Clay-court fans and the backers of immensely successful clay-court players view the French Open as the crown jewel of every year.
The longtime chroniclers of tennis — those who have been around for at least 40 years in the press boxes and media centers of the sport — will calmly point out how marginalized grass-court tennis has become. The grass “season,” such as it is, really doesn’t amount to a season. It’s basically a five-week blip on the radar screen. Through 1974, three of the four majors were played on grass. Now, only one is played on lawns. On the men’s tour, grass doesn’t even have one Masters 1000 event. On the women’s tour, grass is bereft of a Premier 5 or Premier Mandatory tournament.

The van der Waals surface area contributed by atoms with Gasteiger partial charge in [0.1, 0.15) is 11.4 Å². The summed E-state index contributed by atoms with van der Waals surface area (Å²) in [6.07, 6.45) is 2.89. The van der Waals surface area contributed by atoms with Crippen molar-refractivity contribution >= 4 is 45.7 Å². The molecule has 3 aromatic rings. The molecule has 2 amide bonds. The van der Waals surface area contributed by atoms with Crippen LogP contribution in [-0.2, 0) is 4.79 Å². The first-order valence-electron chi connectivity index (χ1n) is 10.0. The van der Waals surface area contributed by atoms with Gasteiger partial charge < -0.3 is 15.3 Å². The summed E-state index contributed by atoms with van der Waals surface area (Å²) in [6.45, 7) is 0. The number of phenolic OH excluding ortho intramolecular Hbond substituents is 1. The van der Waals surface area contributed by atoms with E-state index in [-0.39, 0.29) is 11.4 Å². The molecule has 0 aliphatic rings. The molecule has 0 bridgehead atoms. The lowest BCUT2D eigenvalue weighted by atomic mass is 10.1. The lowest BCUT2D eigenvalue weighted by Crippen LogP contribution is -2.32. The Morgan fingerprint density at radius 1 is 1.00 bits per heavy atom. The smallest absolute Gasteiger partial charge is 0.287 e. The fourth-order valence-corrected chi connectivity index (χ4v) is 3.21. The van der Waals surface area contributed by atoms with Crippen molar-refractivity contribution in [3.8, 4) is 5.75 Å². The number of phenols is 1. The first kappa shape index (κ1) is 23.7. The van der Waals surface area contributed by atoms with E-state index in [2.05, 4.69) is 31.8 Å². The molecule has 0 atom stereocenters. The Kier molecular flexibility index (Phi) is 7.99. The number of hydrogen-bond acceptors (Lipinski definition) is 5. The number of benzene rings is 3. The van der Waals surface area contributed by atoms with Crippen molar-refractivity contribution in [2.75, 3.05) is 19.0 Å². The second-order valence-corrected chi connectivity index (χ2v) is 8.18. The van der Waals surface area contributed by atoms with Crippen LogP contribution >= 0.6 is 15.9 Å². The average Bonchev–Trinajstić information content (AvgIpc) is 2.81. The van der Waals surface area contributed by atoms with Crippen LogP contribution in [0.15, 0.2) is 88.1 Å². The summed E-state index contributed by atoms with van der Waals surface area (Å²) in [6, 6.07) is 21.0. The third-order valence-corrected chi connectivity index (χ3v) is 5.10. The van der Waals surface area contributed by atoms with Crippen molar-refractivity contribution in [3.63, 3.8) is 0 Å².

Yet, even with all these things being what they are, it’s still hard to refer to any tennis event other than Wimbledon as the centerpiece of the sport. This is tennis’s oldest major tournament, held in the place where the modern game developed. Centre Court is the cathedral of tennis, unsullied by the excess commercial logos seen at the central courts of the other three majors. Liturgy begins at 1 p.m. for most of the tournament, at 2 for the singles finals. The crowds might be partial, but they revere the game in ways you won’t see in Melbourne, Paris, or New York.
History breathes deeply at Wimbledon, and the silences between, even during, points are part of the sensory experience which makes Wimbledon akin to The Masters: a tradition unlike any other in its sport.
Here is a brief viewer’s guide for the next two weeks, highlighted by the scheduling plan which sets Wimbledon apart from the other three major tennis tournaments on the calendar.